Steelers Training Camp Recap: Outside Linebackers

Now that the 2017 Pittsburgh Steelers training camp has concluded, we’re recapping everything that went down over these past 16 practices. We’ll break down each play, position-by-position, with final winners and losers at the end. Continuing the defense with the outside linebackers.

Outside Linebacker

Bud Dupree: It’s a frustrating camp for Dupree. He was on-again, off-again with an injury I still never got clarity on. Pass rushers are always tough to evaluate in camp because they aren’t allowed to touch the quarterback so they’re always, to an extent, going to be incomplete. I am still looking for Dupree to develop a better counter. His speed move, trying to run the arc and bend at the top, is his go-to move, for better or worse, but I couldn’t tell you with confidence what his counter to that is. Part of that is because I didn’t see anything enough, part because he missed out on reps.

And obviously, he didn’t suit up for the first game or Sunday’s either, though the latter doesn’t factor into this synopsis. I would say it was a good camp for Dupree, who looked in tremendous shape and did well in backs-on-backers and flashed during OL/DL.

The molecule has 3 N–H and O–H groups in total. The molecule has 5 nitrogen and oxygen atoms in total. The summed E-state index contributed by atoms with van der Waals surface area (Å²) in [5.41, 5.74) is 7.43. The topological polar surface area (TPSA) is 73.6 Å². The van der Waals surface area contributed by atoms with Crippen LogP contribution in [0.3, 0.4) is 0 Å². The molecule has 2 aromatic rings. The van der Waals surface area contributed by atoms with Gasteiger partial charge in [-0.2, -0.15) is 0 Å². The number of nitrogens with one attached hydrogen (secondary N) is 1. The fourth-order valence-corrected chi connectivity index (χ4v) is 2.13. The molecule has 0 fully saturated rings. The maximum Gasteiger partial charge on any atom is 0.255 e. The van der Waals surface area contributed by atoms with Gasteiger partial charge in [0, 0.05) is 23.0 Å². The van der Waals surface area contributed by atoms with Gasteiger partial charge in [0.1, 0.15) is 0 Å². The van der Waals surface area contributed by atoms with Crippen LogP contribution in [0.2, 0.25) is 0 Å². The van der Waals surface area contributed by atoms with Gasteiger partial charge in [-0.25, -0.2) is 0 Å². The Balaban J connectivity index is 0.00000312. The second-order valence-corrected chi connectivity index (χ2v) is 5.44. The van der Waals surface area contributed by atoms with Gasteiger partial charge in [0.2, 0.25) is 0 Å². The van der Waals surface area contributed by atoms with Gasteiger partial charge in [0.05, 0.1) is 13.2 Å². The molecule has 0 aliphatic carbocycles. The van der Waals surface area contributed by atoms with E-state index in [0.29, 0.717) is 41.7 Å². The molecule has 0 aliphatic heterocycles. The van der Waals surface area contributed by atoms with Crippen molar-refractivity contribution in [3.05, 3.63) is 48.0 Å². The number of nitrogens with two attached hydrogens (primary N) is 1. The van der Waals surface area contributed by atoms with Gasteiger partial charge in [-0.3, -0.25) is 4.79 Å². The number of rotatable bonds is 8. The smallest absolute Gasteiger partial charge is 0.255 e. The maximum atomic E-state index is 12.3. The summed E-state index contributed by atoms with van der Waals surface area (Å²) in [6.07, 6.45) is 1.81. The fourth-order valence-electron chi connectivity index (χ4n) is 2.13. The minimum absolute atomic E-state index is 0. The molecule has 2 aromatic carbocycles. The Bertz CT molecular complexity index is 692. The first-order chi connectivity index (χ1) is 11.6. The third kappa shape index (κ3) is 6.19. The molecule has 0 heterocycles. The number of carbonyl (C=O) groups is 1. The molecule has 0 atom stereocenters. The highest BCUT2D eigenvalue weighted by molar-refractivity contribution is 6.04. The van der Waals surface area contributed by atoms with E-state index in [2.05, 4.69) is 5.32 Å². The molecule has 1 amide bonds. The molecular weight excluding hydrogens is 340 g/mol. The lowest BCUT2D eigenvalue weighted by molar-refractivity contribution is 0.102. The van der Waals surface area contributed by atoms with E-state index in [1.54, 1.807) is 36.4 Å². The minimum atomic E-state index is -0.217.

Big issue with him I thought was his man to man coverage ability. Struggled even against slow-footed tight ends like Jake McGee and David Johnson. Could be a problem going forward for a guy who will drop about 20% of the time.

Camp Grade: B

T.J. Watt: While Alejandro Villanueva will live in his nightmares for the rest of his rookie year, Watt’s first NFL camp was wholly impressive. He showed a bit of everything. Ability to hold the edge versus the run, beat the tackles he should, and looked comfortable in coverage. That all circles back to how he was used by Wisconsin, playing with his hand up, playing on both sides, and dropping into coverage.

While guys like James Harrison got on him to use more power moves than trying to get around everyone, especially someone as big as Villanuvea, it’s a relatively minor complaint and one he’ll work on. Best of all, he showed a unique level of conditioning, no doubt aided by his football family background.